Keystone XL Pipeline Was Nearly Studied to Death

Fri January 02, 2015 - National Edition
Giles Lambertson




Unlike your average construction project with a starting date and a scheduled completion date, some things seem to go on and on without resolution. Prime example: the Keystone XL project. It is way past time to begin to bring closure to the drama by finally building the pipeline.

As the world knows, Keystone has been hung up largely because of environmental concerns. EPA reviews and clearances are part of the construction industry’s regulatory framework, dating at least from the snail darter saga of 40 years ago. Raising awareness of endangered species and water purity is a good cause, but when legitimate concerns morph into intransigence, no one is well-served.

The XL extension has been studied and re-studied by the Obama administration for six years. Six years. Think about it. A London Bridge was completed in six years, the Hoover Dam in five, the Panama Canal in 10. Those were back-breaking, manual-labor projects that somehow were finished in pretty short order. The best the U.S. can do in 2014 is to continue to “study” the upper leg of a pipeline project.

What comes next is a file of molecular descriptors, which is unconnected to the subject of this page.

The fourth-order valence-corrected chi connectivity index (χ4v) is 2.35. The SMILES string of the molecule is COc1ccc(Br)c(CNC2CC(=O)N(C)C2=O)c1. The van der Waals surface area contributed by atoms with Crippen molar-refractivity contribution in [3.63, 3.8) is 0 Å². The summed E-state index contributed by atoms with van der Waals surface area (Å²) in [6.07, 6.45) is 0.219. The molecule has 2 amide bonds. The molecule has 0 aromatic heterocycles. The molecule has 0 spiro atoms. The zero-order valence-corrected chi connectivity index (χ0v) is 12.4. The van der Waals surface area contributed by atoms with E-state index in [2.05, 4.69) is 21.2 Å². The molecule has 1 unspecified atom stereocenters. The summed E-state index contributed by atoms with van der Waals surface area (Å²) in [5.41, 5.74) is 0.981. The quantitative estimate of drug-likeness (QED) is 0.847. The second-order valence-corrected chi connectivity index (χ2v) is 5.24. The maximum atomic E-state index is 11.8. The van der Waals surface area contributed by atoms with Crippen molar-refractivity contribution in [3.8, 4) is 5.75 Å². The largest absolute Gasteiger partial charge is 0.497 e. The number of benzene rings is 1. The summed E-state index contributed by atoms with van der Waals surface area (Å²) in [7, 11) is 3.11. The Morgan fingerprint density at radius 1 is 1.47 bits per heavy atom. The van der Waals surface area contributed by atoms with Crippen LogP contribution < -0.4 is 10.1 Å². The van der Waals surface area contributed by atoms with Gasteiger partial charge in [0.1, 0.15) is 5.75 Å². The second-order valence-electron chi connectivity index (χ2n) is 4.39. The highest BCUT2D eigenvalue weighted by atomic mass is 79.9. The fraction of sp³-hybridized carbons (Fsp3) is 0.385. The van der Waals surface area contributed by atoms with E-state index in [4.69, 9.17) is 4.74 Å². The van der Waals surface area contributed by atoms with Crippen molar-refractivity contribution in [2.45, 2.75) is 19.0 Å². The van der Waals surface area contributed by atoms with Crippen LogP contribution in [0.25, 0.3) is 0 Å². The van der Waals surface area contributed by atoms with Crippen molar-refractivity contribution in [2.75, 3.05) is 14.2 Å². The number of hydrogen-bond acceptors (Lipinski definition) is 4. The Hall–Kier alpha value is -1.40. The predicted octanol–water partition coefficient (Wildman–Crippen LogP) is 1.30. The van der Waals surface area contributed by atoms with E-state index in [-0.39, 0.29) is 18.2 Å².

The fact is, the administration’s own studies have concluded the project can be safely undertaken. Another fact is that the American people, whose soil and water it is that the EPA and administration are protecting, are overwhelmingly in favor of the pipeline being built. More facts: Construction of the remaining length of the nearly 1,200-mile pipeline will produce thousands of jobs, many of them well-paid thanks to the David-Bacon Act, so unions are in favor, too.

The make-up of the incoming Congress is expected to force the issue now that the Senate will again become a deliberative and voting chamber, so the good news is that construction of the pipeline extension could begin in 2015. The sad news is that will be five years after it could have been completed. We can do better than that.